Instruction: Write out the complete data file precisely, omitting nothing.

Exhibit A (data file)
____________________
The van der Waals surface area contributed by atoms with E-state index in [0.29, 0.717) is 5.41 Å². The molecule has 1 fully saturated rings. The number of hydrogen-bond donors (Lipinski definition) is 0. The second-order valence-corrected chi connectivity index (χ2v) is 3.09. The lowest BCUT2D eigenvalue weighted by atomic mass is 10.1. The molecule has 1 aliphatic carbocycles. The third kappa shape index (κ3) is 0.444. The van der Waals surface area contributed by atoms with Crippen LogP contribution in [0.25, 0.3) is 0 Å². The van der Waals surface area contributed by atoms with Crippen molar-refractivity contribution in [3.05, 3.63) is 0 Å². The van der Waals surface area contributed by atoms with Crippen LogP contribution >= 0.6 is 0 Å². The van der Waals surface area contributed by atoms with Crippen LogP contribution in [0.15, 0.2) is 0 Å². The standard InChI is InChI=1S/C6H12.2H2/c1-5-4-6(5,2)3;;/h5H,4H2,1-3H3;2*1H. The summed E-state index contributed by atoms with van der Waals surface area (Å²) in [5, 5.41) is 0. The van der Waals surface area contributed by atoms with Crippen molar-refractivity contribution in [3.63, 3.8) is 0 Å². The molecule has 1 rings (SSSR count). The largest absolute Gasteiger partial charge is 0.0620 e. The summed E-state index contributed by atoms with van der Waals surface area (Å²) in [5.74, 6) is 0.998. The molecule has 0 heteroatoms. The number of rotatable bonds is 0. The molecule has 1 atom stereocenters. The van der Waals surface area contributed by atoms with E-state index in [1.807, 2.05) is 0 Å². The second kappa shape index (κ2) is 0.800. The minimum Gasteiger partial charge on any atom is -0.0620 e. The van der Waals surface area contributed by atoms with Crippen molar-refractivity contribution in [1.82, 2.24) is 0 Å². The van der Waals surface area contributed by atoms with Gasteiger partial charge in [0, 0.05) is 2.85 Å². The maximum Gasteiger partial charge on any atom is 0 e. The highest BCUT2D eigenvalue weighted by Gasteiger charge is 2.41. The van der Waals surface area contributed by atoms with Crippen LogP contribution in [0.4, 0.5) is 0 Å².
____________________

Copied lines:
The van der Waals surface area contributed by atoms with E-state index in [0.29, 0.717) is 5.41 Å². The molecule has 1 fully saturated rings. The number of hydrogen-bond donors (Lipinski definition) is 0. The second-order valence-corrected chi connectivity index (χ2v) is 3.09. The lowest BCUT2D eigenvalue weighted by atomic mass is 10.1. The molecule has 1 aliphatic carbocycles. The third kappa shape index (κ3) is 0.444. The van der Waals surface area contributed by atoms with Crippen LogP contribution in [0.25, 0.3) is 0 Å². The van der Waals surface area contributed by atoms with Crippen molar-refractivity contribution in [3.05, 3.63) is 0 Å². The van der Waals surface area contributed by atoms with Crippen LogP contribution >= 0.6 is 0 Å². The van der Waals surface area contributed by atoms with Crippen LogP contribution in [0.15, 0.2) is 0 Å². The standard InChI is InChI=1S/C6H12.2H2/c1-5-4-6(5,2)3;;/h5H,4H2,1-3H3;2*1H. The summed E-state index contributed by atoms with van der Waals surface area (Å²) in [5, 5.41) is 0. The van der Waals surface area contributed by atoms with Crippen molar-refractivity contribution in [3.63, 3.8) is 0 Å². The molecule has 1 rings (SSSR count). The largest absolute Gasteiger partial charge is 0.0620 e. The summed E-state index contributed by atoms with van der Waals surface area (Å²) in [5.74, 6) is 0.998. The molecule has 0 heteroatoms. The number of rotatable bonds is 0. The molecule has 1 atom stereocenters. The van der Waals surface area contributed by atoms with E-state index in [1.807, 2.05) is 0 Å². The second kappa shape index (κ2) is 0.800. The minimum Gasteiger partial charge on any atom is -0.0620 e. The van der Waals surface area contributed by atoms with Crippen molar-refractivity contribution in [1.82, 2.24) is 0 Å². The van der Waals surface area contributed by atoms with Gasteiger partial charge in [0, 0.05) is 2.85 Å². The maximum Gasteiger partial charge on any atom is 0 e. The highest BCUT2D eigenvalue weighted by Gasteiger charge is 2.41. The van der Waals surface area contributed by atoms with Crippen LogP contribution in [0.4, 0.5) is 0 Å².